Russian cyber-attacks on Estonia

Here is a report from the Guardian on what it calls the first cyber assault on a state. 

Whether it's the first or not, this type of attack is something we have known was going to be inevitable, something that was destined to become a standard characteristic of political conflict.

I came across the report while browsing a must-read new identity site called blindside (more on that later…).  Here are some excerpts from the Guardian's piece:

A three-week wave of massive cyber-attacks on the small Baltic country of Estonia, the first known incidence of such an assault on a state, is causing alarm across the western alliance, with Nato urgently examining the offensive and its implications.

While Russia and Estonia are embroiled in their worst dispute since the collapse of the Soviet Union, a row that erupted at the end of last month over the Estonians’ removal of the Bronze Soldier Soviet war memorial in central Tallinn, the country has been subjected to a barrage of cyber warfare, disabling the websites of government ministries, political parties, newspapers, banks, and companies.

Nato has dispatched some of its top cyber-terrorism experts to Tallinn to investigate and to help the Estonians beef up their electronic defences.
“This is an operational security issue, something we're taking very seriously,” said an official at Nato headquarters in Brussels. “It goes to the heart of the alliance's modus operandi.”

“Frankly it is clear that what happened in Estonia in the cyber-attacks is not acceptable and a very serious disturbance,” said a senior EU official…

“Not a single Nato defence minister would define a cyber-attack as a clear military action at present. However, this matter needs to be resolved in the near future…”

Estonia, a country of 1.4 million people, including a large ethnic Russian minority, is one of the most wired societies in Europe and a pioneer in the development of “e-government”. Being highly dependent on computers, it is also highly vulnerable to cyber-attack.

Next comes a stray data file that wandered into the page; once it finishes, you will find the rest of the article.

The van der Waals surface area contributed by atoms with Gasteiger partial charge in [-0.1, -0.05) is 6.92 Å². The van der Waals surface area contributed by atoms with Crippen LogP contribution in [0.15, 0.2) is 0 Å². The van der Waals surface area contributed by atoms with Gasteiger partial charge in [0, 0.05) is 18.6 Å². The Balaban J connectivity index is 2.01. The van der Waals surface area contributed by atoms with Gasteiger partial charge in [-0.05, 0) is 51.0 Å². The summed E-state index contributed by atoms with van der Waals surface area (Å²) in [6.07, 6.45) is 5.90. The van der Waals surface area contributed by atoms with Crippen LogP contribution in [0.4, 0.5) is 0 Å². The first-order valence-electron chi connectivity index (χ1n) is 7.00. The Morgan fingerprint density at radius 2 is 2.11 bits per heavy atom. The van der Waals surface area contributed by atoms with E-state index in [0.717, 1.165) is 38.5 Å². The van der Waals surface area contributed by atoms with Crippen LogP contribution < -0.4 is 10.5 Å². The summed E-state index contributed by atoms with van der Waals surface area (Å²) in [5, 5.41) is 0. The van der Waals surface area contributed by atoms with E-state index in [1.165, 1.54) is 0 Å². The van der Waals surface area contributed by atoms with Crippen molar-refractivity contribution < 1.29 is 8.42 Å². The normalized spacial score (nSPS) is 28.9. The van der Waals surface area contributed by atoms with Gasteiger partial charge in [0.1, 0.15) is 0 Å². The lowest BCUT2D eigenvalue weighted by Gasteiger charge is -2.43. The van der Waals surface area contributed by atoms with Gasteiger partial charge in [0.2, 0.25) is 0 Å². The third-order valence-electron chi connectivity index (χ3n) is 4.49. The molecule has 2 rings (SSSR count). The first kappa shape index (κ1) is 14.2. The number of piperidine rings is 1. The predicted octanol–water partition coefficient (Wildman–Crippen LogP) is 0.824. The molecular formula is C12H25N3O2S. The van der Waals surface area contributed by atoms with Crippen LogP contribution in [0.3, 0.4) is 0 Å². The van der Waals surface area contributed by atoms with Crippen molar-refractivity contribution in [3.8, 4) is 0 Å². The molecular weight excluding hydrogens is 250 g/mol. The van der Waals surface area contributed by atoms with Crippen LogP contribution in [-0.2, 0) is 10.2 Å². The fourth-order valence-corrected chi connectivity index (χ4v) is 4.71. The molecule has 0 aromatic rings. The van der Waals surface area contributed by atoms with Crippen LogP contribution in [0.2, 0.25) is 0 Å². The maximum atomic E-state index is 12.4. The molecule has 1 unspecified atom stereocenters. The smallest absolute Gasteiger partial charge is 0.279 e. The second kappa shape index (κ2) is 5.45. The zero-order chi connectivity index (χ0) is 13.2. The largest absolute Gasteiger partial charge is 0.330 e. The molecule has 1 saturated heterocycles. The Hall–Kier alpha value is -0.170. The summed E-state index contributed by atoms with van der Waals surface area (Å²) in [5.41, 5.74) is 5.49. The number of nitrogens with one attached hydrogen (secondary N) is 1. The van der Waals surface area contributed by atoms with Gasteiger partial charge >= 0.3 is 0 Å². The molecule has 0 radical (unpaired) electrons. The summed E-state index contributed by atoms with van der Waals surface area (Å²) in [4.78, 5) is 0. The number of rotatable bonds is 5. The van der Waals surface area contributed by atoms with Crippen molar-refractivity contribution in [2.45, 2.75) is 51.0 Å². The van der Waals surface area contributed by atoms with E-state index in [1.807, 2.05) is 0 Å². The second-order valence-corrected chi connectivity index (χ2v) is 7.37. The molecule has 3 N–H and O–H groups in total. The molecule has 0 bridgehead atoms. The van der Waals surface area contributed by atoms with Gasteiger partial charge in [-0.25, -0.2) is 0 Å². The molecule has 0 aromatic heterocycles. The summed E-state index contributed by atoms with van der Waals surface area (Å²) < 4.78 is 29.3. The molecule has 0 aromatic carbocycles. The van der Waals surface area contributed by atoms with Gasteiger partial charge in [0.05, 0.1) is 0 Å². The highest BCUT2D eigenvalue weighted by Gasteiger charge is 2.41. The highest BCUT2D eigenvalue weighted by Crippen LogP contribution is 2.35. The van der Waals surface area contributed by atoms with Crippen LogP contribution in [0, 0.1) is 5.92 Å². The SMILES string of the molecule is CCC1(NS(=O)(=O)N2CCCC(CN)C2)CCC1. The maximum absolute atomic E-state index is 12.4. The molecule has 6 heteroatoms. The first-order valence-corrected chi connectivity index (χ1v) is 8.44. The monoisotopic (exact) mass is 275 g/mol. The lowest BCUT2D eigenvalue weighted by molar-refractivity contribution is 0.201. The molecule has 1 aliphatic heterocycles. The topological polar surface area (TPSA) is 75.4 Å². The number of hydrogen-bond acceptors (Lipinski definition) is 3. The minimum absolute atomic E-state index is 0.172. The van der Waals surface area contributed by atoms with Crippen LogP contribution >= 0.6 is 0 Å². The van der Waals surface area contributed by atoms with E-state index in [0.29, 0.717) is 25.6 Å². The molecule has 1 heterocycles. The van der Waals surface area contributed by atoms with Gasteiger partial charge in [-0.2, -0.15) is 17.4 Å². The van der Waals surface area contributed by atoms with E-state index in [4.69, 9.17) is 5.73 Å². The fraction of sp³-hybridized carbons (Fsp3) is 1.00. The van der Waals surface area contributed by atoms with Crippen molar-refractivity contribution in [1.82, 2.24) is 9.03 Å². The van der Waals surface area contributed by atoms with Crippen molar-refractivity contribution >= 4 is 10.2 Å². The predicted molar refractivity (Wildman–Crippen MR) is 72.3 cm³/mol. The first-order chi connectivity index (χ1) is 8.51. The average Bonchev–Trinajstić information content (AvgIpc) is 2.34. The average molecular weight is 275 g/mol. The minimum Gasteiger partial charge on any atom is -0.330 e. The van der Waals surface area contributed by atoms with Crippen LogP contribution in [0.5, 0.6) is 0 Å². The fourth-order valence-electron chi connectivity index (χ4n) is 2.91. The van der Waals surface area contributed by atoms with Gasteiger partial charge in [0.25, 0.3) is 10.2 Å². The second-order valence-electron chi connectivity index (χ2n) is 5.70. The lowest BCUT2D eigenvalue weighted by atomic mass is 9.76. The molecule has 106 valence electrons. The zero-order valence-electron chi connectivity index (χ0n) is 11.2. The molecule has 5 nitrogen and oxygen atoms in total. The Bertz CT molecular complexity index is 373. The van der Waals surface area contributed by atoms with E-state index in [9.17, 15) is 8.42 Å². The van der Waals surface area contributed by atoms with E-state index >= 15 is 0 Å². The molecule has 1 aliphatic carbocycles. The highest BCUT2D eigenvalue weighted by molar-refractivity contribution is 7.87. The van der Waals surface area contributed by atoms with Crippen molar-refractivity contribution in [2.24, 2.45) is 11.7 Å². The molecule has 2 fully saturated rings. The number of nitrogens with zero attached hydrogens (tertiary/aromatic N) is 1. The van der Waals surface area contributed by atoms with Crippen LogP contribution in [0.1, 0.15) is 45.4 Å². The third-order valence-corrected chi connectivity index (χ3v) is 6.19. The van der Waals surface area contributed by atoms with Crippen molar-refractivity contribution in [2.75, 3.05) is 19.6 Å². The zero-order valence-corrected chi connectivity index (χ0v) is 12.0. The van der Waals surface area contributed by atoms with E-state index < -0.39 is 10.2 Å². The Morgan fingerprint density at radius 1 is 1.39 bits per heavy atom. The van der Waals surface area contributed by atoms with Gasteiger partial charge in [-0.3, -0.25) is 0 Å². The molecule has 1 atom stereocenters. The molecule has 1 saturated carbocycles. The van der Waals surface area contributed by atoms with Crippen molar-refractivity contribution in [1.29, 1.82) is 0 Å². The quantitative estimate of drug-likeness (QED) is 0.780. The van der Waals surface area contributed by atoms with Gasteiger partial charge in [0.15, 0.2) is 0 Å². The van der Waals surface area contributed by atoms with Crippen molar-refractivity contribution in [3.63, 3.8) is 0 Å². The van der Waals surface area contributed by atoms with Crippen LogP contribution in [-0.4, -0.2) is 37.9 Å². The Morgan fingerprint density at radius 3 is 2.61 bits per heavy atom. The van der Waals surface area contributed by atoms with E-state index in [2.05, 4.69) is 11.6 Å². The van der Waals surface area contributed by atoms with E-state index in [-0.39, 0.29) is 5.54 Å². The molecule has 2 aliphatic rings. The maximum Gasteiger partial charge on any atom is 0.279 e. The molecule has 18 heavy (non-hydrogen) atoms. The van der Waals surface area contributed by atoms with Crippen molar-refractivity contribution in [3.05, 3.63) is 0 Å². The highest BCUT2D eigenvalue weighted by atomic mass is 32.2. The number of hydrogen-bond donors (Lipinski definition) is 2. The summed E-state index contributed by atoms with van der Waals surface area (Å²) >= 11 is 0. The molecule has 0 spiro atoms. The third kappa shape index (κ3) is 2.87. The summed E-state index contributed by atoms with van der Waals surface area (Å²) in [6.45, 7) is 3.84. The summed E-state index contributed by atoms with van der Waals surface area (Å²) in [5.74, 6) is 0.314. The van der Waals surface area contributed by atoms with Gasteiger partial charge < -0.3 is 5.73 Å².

It is fascinating to think about how this kind of attack could be resisted:

With their reputation for electronic prowess, the Estonians have been quick to marshal their defences, mainly by closing down the sites under attack to foreign internet addresses, in order to try to keep them accessible to domestic users…

Attacks have apparently been launched from all over the world:

The crisis unleashed a wave of so-called DDoS, or Distributed Denial of Service, attacks, where websites are suddenly swamped by tens of thousands of visits, jamming and disabling them by overcrowding the bandwidths for the servers running the sites…

The attacks have been pouring in from all over the world, but Estonian officials and computer security experts say that, particularly in the early phase, some attackers were identified by their internet addresses – many of which were Russian, and some of which were from Russian state institutions…

“We have been lucky to survive this,” said Mikko Maddis, Estonia's defence ministry spokesman. “People started to fight a cyber-war against it right away. Ways were found to eliminate the attacker.”

I don't know enough about denial of service attacks to know how difficult it is to trace them. after the fact.  But presumably, since there is no need to receive responses in order to be successful in DOS, the attacker can spoof his source address with no problem.  This can't make things any easier.

Estonian officials say that one of the masterminds of the cyber-campaign, identified from his online name, is connected to the Russian security service. A 19-year-old was arrested in Tallinn at the weekend for his alleged involvement…

Expert opinion is divided on whether the identity of the cyber-warriors can be ascertained properly…

(A) Nato official familiar with the experts’ work said it was easy for them, with other organisations and internet providers, to track, trace, and identify the attackers.

But Mikko Hyppoenen, a Finnish expert, told the Helsingin Sanomat newspaper that it would be difficult to prove the Russian state's responsibility, and that the Kremlin could inflict much more serious cyber-damage if it chose to.  (More here…)

There was huge loss of life and bitterness between Russia and Estonia during the second world war, and there are still nationalist forces within Russia who would see this statue as symbolic of that historical reality.  It is perhaps not impossible that the DOS was mounted by individuals with those leanings rather than being government sponsored.  Someone with a clear target in mind, and the right technical collaborators, and who could muster bottoms up participation by thousands of sympathizers could likely put this kind of attack in place almost as quickly as a nation state.

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Kim Cameron

Work on identity.

6 thoughts on “Russian cyber-attacks on Estonia”

  1. This is far from the first ‘cyber assault on a state’. DDoS attacks against governmental entities go back many years; for example, DDoS attacks relating to the Balkans conflict, China vs. Japan, et. al.

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